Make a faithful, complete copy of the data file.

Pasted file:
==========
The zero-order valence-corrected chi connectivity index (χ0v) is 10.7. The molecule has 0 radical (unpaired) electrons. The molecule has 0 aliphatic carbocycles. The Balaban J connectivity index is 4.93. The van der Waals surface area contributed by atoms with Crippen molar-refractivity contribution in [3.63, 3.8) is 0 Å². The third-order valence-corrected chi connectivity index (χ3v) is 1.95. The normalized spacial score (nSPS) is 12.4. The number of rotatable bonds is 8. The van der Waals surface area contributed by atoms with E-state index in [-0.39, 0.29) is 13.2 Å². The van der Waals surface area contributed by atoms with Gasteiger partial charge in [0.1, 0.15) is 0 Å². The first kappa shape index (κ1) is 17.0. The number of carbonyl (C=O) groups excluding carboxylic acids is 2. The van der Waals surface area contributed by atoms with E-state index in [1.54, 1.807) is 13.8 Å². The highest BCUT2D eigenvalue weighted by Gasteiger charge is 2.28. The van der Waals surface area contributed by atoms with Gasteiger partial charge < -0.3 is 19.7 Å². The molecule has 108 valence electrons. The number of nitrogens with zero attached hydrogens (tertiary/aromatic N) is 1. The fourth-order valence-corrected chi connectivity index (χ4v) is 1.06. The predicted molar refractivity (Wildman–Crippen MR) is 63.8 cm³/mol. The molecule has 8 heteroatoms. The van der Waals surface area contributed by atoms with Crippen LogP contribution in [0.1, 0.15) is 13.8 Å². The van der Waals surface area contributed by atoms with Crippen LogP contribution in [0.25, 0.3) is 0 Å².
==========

The zero-order valence-corrected chi connectivity index (χ0v) is 10.7. The molecule has 0 radical (unpaired) electrons. The molecule has 0 aliphatic carbocycles. The Balaban J connectivity index is 4.93. The van der Waals surface area contributed by atoms with Crippen molar-refractivity contribution in [3.63, 3.8) is 0 Å². The third-order valence-corrected chi connectivity index (χ3v) is 1.95. The normalized spacial score (nSPS) is 12.4. The number of rotatable bonds is 8. The van der Waals surface area contributed by atoms with E-state index in [-0.39, 0.29) is 13.2 Å². The van der Waals surface area contributed by atoms with Gasteiger partial charge in [0.1, 0.15) is 0 Å². The first kappa shape index (κ1) is 17.0. The number of carbonyl (C=O) groups excluding carboxylic acids is 2. The van der Waals surface area contributed by atoms with E-state index in [1.54, 1.807) is 13.8 Å². The highest BCUT2D eigenvalue weighted by Gasteiger charge is 2.28. The van der Waals surface area contributed by atoms with Gasteiger partial charge < -0.3 is 19.7 Å². The molecule has 108 valence electrons. The number of nitrogens with zero attached hydrogens (tertiary/aromatic N) is 1. The fourth-order valence-corrected chi connectivity index (χ4v) is 1.06. The predicted molar refractivity (Wildman–Crippen MR) is 63.8 cm³/mol. The molecule has 8 heteroatoms. The van der Waals surface area contributed by atoms with Crippen LogP contribution in [0.1, 0.15) is 13.8 Å². The van der Waals surface area contributed by atoms with Crippen LogP contribution in [0.25, 0.3) is 0 Å².